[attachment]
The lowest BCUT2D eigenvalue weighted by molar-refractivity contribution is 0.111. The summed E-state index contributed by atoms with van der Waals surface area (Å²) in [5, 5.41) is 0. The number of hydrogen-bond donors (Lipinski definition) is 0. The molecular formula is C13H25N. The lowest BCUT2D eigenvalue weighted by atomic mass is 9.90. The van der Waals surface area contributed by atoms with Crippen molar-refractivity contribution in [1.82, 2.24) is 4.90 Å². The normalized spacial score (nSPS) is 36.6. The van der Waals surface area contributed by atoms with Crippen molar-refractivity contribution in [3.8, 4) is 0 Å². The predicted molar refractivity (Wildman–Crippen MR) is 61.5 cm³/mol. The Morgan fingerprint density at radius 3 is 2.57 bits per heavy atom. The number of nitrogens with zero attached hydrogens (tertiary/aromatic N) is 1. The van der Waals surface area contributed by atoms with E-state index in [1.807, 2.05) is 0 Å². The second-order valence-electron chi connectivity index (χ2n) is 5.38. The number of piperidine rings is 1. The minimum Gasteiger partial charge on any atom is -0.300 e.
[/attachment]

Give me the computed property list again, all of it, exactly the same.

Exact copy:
The lowest BCUT2D eigenvalue weighted by molar-refractivity contribution is 0.111. The summed E-state index contributed by atoms with van der Waals surface area (Å²) in [5, 5.41) is 0. The number of hydrogen-bond donors (Lipinski definition) is 0. The molecular formula is C13H25N. The lowest BCUT2D eigenvalue weighted by atomic mass is 9.90. The van der Waals surface area contributed by atoms with Crippen molar-refractivity contribution in [1.82, 2.24) is 4.90 Å². The normalized spacial score (nSPS) is 36.6. The van der Waals surface area contributed by atoms with Crippen molar-refractivity contribution in [3.8, 4) is 0 Å². The predicted molar refractivity (Wildman–Crippen MR) is 61.5 cm³/mol. The Morgan fingerprint density at radius 3 is 2.57 bits per heavy atom. The number of nitrogens with zero attached hydrogens (tertiary/aromatic N) is 1. The van der Waals surface area contributed by atoms with E-state index in [1.807, 2.05) is 0 Å². The second-order valence-electron chi connectivity index (χ2n) is 5.38. The number of piperidine rings is 1. The minimum Gasteiger partial charge on any atom is -0.300 e.